The full transcript under the cut!

Continue reading Author interview: Jenny Han

My post-MIBF report#1

Unless you were hiding under a rock for the past week or so, you’d have known that the country’s premiere event for bibliophiles, the Manila International Book Fair (MIBF), was going on at the SMX Convention Center at the SM Mall of Asia.

Just like all the years I’ve been to this shebang, it’s been an exhausting but incredibly fun few days at the MIBF. I didn’t buy as many books as I did in previous years, mostly because I was flitting around SMX and the metropolis attending various book-related happenings. Is that a good thing? My wallet says yes.

Whenever I actually had time to browse the shelves, it was usually to take pictures or to pick out books that my younger sister has been eyeing for herself. I actually only bought just one book for myself this year!

Continue reading My post-MIBF report#1

Ronreads interview: Lauren Oliver – Part 2

Yes, I know, the updates have been sparse, but it’s mostly because I’m on vacation in Singapore and I thought I’d give myself a few days with which to lounge around and basically vegetate.

It didn’t actually happen — I still ended up doing work stuff even here — but it’s all good. Now that I don’t actually feel any pressure, I’ve relaxed enough to type up my interview with Lauren Oliver and put it up for you guys.

I was a little worried going into this interview as most of the questions I had prepared earlier had gotten asked during the meet and greet with fans at Powerbooks. I had to think up of new question right quick, and was really worried that Lauren would think they’re redundant and pointless.

Thankfully, Lauren didn’t think they were — or she was being extremely polite, ahahahaha — and I got to get out of this interview with my dignity intact. Enjoy the conversation under the cut, which includes: LGBT characters, Manolo Blahniks, and how Lauren Oliver is a pro-non-virgin.

Continue reading Ronreads interview: Lauren Oliver – Part 2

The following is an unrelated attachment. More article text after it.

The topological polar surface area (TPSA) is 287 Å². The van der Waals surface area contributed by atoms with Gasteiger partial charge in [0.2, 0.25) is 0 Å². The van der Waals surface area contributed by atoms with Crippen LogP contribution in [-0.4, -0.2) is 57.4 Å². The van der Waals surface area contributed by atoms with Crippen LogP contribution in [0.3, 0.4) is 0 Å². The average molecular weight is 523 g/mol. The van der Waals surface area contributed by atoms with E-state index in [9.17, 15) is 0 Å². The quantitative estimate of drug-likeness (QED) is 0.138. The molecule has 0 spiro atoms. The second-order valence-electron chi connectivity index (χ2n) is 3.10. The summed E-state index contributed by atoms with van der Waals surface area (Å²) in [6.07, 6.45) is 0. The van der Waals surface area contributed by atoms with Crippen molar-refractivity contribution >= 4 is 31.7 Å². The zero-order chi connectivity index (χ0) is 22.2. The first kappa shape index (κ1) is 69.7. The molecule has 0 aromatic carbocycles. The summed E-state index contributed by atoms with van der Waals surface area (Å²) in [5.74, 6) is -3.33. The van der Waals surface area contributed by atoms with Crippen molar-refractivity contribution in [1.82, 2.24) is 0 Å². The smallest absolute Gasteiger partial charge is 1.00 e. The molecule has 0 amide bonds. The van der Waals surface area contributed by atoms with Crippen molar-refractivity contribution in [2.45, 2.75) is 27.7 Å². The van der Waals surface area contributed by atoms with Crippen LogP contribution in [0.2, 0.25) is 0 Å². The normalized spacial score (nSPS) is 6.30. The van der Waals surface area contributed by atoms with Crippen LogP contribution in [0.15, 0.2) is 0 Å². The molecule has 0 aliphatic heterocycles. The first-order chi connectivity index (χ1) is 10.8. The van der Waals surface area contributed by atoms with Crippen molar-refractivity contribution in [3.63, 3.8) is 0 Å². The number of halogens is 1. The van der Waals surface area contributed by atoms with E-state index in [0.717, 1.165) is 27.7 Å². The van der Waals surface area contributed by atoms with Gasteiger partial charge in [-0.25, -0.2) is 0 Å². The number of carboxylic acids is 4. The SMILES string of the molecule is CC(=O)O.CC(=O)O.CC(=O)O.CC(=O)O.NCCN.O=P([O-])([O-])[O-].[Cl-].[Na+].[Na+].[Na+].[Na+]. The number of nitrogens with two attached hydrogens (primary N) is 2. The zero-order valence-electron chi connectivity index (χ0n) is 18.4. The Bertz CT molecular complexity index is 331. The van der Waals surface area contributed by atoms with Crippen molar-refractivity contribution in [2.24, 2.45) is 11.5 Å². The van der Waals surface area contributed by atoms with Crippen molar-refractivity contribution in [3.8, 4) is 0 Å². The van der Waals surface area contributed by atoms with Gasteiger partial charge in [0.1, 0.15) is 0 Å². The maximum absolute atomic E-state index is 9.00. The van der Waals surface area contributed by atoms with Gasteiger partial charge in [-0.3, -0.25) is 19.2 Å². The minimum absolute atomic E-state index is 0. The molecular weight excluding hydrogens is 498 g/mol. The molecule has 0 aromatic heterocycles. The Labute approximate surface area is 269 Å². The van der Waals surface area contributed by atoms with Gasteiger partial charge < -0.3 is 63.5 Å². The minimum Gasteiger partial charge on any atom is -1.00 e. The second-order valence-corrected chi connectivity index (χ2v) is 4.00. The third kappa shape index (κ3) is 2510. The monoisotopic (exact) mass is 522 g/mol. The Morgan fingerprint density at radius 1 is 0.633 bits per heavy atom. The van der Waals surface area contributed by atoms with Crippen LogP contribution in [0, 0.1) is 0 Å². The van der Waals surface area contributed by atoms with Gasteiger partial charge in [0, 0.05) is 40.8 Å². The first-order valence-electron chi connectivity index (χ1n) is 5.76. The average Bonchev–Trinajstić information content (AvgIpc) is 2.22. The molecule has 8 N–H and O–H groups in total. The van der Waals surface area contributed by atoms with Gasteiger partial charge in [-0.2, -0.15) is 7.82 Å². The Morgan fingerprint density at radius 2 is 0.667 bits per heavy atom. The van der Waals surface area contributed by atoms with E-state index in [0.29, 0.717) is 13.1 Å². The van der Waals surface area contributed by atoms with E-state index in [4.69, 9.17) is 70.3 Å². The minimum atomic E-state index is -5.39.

Book review: John Green’s “The Fault In Our Stars”

T-Cells attacking a cancer cell.

About three years ago, my dear friend Doni had to undergo chemotherapy for his cancer. As much as I’ve heard about cancer before, this was the first time that I was actually going to be face to face with it, in a manner of speaking.

It was horrible for me to look at, and I wasn’t even suffering through it. It just wasn’t acceptable to me that my friend — who if you know him, you’d know he’s the life of the party — was in the state that he was in.

My friend is better now, but I’ve avoided cancer “things” ever since because I honestly don’t know if I can handle it. When we interviewed the founder of Kythe for my real job and when the topic of visiting the kids came up, I just knew that I would not be able to do it.

That was why I was a little apprehensive about John Green’s “The Fault In Our Stars”. As much as cancer is a very painful reality for a lot of people, more often than not it just gets treated as a plot device to force tears out of readers or viewers A Walk to Remember. Admittedly, I never thought twice about it before, but my limited experience had me afraid that Green might end up trivializing something so painful for so many people.

Continue reading Book review: John Green’s “The Fault In Our Stars”